The rustling was closer and louder now. When Khorii sat up, she saw nothing at first, but as her eyes adjusted to the light, she spotted a long, low mound where none had been. Then the front end of the mound rose and fanned out into a scalloped hood the size of a land lorry’s wheel. Large golden eyes glinted in the dark, and Khorii briefly smelled the acrid scent of venom that she had smelled once before. Then she sensed movement and something soft and wet touched her hand. She recoiled with a start, but realized that it had only been the snake’s tongue extended in greeting rather than attack. While that registered, the hood closed, the snake’s head returned to the floor, and it wound its length around the cage.

Khorii had no idea how Ariin would react if she woke to find the snake wrapped around them, or how Pebar and Sileg would react. She entertained a brief fantasy in which the snake attacked the two men when they came in the morning and forced them to release the girls, but she realized the flaws in that dream even as she conceived it. The snake’s thought processes did not extend to opening locks or relationships between two-legged people. She—the snake—was simply looking for a safe place to rest and digest her meal before hunting again.

Whatever reaction her sister or the others might have when they found the snake in the morning, Khorii found the creature’s presence oddly comforting. She was sure the snake remembered her, at least, and far from fearing the creature, she felt, however unrealistically, protected by its presence.

When she awoke, however, it was to the lock snapping open and Sileg’s voice saying, “Brought you girls some grain to break your fast.”

“Clever of you,” Ariin said ingratiatingly. “You may notice that our horns haven’t the color they did before your brother began hauling in the gimps yesterday. We can only do our healing if we’re well rested and nourished ourselves.”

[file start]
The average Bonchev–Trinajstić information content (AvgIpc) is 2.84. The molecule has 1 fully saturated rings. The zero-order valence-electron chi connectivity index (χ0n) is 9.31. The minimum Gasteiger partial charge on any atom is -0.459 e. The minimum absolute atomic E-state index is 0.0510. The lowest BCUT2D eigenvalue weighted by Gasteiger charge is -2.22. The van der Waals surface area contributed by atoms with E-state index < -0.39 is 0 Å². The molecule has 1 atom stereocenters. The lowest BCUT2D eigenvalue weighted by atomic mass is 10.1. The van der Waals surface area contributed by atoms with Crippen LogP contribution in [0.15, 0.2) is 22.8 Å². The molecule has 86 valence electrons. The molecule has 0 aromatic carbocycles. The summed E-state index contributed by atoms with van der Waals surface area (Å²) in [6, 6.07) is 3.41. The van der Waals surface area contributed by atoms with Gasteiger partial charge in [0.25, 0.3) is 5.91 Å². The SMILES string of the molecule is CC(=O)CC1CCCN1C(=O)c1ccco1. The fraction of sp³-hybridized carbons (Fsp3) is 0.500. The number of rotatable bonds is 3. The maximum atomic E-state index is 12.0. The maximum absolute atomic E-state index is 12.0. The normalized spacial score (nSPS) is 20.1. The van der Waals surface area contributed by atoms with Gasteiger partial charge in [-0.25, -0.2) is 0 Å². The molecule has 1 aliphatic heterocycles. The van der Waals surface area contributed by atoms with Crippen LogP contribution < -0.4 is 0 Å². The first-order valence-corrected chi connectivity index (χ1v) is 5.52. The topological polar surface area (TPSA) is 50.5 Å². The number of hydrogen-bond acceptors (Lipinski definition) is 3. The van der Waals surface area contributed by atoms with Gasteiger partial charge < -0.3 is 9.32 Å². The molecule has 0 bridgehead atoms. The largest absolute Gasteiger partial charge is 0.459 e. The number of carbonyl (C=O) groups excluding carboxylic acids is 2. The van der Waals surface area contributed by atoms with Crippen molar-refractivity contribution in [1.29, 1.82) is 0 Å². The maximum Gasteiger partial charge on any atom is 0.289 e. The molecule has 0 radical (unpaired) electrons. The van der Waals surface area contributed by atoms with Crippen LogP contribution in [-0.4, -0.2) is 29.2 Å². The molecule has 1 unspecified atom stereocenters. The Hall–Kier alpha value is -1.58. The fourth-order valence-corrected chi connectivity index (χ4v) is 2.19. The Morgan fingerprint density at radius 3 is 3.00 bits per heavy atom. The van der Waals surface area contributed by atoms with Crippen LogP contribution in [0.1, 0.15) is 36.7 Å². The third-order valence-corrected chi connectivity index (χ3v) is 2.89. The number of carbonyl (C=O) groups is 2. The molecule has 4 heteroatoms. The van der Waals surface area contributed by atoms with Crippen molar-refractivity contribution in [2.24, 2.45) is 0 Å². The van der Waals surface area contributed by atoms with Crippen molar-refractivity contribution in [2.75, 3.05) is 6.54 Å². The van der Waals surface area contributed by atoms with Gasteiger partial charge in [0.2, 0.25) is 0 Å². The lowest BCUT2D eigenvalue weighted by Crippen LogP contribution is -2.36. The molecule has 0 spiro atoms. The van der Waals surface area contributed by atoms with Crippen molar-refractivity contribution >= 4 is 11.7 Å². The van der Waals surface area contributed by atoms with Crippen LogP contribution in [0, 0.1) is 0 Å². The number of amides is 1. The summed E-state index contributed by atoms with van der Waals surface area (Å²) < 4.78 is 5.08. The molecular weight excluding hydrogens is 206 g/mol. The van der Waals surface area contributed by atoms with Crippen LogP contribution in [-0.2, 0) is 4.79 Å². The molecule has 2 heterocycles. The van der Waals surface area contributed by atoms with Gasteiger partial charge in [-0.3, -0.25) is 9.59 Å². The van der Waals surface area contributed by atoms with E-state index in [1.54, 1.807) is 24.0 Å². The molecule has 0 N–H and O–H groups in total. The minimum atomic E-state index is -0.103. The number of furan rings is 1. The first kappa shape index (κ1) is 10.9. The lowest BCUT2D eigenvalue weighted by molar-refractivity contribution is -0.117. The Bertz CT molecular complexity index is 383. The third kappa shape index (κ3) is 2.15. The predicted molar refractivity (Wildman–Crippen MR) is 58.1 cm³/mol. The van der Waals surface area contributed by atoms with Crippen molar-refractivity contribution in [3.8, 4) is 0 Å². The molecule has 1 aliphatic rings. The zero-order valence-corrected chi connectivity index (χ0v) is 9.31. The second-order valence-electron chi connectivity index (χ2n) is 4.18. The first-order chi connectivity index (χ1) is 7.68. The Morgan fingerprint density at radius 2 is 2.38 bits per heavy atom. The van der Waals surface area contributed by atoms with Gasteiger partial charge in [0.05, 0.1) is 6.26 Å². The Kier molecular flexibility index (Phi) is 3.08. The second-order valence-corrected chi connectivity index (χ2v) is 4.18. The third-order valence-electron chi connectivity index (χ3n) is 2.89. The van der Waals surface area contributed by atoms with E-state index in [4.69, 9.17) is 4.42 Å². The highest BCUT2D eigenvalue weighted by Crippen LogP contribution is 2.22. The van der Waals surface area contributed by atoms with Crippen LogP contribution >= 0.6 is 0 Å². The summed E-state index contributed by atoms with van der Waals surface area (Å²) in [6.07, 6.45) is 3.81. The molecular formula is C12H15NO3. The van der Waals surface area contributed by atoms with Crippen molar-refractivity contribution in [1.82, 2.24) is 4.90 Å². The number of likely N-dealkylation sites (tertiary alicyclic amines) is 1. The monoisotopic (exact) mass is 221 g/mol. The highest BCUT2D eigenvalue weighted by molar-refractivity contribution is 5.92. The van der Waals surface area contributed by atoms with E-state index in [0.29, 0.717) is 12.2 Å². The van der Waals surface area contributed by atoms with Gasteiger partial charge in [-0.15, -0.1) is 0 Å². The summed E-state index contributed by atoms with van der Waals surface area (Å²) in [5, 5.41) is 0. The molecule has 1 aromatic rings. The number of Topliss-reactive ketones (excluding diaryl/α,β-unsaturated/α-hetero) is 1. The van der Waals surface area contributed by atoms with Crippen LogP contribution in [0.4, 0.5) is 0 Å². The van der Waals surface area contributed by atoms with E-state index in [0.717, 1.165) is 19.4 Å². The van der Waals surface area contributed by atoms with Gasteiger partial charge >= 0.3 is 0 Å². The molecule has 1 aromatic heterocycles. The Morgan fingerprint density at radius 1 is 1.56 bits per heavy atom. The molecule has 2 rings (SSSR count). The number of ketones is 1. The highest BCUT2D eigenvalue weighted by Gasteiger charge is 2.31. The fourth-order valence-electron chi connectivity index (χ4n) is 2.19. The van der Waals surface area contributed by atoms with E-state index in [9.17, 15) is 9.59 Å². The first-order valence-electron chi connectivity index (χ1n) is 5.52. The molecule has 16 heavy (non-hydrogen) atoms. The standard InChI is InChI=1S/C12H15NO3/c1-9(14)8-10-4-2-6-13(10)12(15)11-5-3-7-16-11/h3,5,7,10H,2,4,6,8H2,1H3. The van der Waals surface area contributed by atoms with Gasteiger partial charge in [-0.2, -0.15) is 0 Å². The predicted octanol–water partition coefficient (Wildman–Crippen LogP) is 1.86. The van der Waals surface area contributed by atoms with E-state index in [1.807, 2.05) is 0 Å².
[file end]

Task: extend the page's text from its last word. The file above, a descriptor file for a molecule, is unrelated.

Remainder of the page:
“So I figured. You perked right up after you ate that first bouquet of posies last night. I told Pebar that as business picks up, we need you in top form. By today word will have got ’round, and you’ll be drawing a larger crowd.”

“Oh, joy unending,” Ariin said.

The snake was long gone, and Khorii wondered briefly if she had only dreamed the encounter. Then she saw the round hole in the side of the tent enclosure and how the sides bowed out at the bottom in the approximate diameter of the snake’s girth.

As Sileg predicted, there were more people, a steady stream of them at first, then a large crowd gathered outside the entrance to the tent. Many carried crying children, and that became tiresome as the day wore on. Khorii wished their horns could abolish the noise permeating the air the same way they could cleanse it of bad smells. A lot of the children were just tired or overexcited, and a very gentle horn touch was all that was required to calm them. A few were frightened by the horns or the girls’ appearance and required extra time. For the most part, though, the injuries were slight and the healing not too draining. The donations were not draining the pockets of the marks either, however, and this did not please Pebar and Sileg.

They worked steadily into the late afternoon. The child Khorii had been about to calm with a horn touch suddenly bellowed and leaped down from her mother’s knee, running to the front of the tent. Khorii followed. A huge crowd clumped from just outside the tent all the way up the market street, where it parted to let another group of people pass through the center.

BOOK: Third Watch